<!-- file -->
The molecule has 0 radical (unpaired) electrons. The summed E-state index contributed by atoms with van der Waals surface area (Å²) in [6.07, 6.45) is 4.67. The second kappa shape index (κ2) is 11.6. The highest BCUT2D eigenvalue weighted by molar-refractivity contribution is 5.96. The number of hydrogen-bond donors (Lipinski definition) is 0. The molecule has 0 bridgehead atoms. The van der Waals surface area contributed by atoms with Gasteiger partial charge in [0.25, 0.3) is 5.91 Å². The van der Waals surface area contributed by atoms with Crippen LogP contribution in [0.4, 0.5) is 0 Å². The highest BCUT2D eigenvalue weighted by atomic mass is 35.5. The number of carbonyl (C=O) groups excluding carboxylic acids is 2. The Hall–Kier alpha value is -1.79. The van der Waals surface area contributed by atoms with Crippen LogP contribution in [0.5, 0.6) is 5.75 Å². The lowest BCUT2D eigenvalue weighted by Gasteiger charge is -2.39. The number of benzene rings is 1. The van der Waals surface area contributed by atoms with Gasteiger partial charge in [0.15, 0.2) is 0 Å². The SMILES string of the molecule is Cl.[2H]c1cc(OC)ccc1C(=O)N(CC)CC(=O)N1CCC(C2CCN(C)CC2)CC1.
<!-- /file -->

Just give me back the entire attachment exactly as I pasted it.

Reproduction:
The molecule has 0 radical (unpaired) electrons. The summed E-state index contributed by atoms with van der Waals surface area (Å²) in [6.07, 6.45) is 4.67. The second kappa shape index (κ2) is 11.6. The highest BCUT2D eigenvalue weighted by molar-refractivity contribution is 5.96. The number of hydrogen-bond donors (Lipinski definition) is 0. The molecule has 0 bridgehead atoms. The van der Waals surface area contributed by atoms with Gasteiger partial charge in [0.25, 0.3) is 5.91 Å². The van der Waals surface area contributed by atoms with Crippen LogP contribution in [0.4, 0.5) is 0 Å². The highest BCUT2D eigenvalue weighted by atomic mass is 35.5. The number of carbonyl (C=O) groups excluding carboxylic acids is 2. The Hall–Kier alpha value is -1.79. The van der Waals surface area contributed by atoms with Crippen LogP contribution in [0.5, 0.6) is 5.75 Å². The lowest BCUT2D eigenvalue weighted by Gasteiger charge is -2.39. The number of benzene rings is 1. The van der Waals surface area contributed by atoms with Gasteiger partial charge in [0.15, 0.2) is 0 Å². The SMILES string of the molecule is Cl.[2H]c1cc(OC)ccc1C(=O)N(CC)CC(=O)N1CCC(C2CCN(C)CC2)CC1.